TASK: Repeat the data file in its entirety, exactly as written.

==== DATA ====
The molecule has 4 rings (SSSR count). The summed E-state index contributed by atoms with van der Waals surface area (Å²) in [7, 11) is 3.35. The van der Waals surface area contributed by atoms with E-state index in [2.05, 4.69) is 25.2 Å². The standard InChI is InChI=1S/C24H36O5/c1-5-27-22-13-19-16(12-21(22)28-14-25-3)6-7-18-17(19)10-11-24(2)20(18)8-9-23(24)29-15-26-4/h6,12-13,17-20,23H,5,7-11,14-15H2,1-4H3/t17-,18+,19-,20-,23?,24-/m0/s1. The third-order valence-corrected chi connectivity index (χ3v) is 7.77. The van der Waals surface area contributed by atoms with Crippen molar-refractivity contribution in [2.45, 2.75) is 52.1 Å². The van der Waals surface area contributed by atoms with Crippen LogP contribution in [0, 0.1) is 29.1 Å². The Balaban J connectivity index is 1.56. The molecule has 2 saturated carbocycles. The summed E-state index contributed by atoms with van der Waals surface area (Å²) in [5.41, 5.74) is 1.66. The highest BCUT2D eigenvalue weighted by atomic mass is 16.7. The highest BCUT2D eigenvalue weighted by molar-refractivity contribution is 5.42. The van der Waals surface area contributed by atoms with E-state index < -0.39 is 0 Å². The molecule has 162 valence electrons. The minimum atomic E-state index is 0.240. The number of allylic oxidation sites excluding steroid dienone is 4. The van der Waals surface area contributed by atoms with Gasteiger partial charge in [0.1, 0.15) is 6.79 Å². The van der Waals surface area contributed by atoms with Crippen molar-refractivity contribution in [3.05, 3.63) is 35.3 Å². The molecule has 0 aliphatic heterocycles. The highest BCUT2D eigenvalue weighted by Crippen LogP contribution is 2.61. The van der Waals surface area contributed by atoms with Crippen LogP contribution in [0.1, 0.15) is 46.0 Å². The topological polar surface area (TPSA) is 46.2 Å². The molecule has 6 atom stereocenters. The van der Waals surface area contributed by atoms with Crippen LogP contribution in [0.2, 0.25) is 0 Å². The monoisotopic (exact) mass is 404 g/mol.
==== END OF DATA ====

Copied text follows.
The molecule has 4 rings (SSSR count). The summed E-state index contributed by atoms with van der Waals surface area (Å²) in [7, 11) is 3.35. The van der Waals surface area contributed by atoms with E-state index in [2.05, 4.69) is 25.2 Å². The standard InChI is InChI=1S/C24H36O5/c1-5-27-22-13-19-16(12-21(22)28-14-25-3)6-7-18-17(19)10-11-24(2)20(18)8-9-23(24)29-15-26-4/h6,12-13,17-20,23H,5,7-11,14-15H2,1-4H3/t17-,18+,19-,20-,23?,24-/m0/s1. The third-order valence-corrected chi connectivity index (χ3v) is 7.77. The van der Waals surface area contributed by atoms with Crippen molar-refractivity contribution in [2.45, 2.75) is 52.1 Å². The van der Waals surface area contributed by atoms with Crippen LogP contribution in [0, 0.1) is 29.1 Å². The Balaban J connectivity index is 1.56. The molecule has 2 saturated carbocycles. The summed E-state index contributed by atoms with van der Waals surface area (Å²) in [5.41, 5.74) is 1.66. The highest BCUT2D eigenvalue weighted by atomic mass is 16.7. The highest BCUT2D eigenvalue weighted by molar-refractivity contribution is 5.42. The van der Waals surface area contributed by atoms with E-state index < -0.39 is 0 Å². The molecule has 162 valence electrons. The minimum atomic E-state index is 0.240. The number of allylic oxidation sites excluding steroid dienone is 4. The van der Waals surface area contributed by atoms with Gasteiger partial charge in [0.1, 0.15) is 6.79 Å². The van der Waals surface area contributed by atoms with Crippen molar-refractivity contribution in [3.05, 3.63) is 35.3 Å². The molecule has 0 aliphatic heterocycles. The highest BCUT2D eigenvalue weighted by Crippen LogP contribution is 2.61. The van der Waals surface area contributed by atoms with Crippen LogP contribution in [0.1, 0.15) is 46.0 Å². The topological polar surface area (TPSA) is 46.2 Å². The molecule has 6 atom stereocenters. The van der Waals surface area contributed by atoms with Crippen LogP contribution in [0.2, 0.25) is 0 Å². The monoisotopic (exact) mass is 404 g/mol.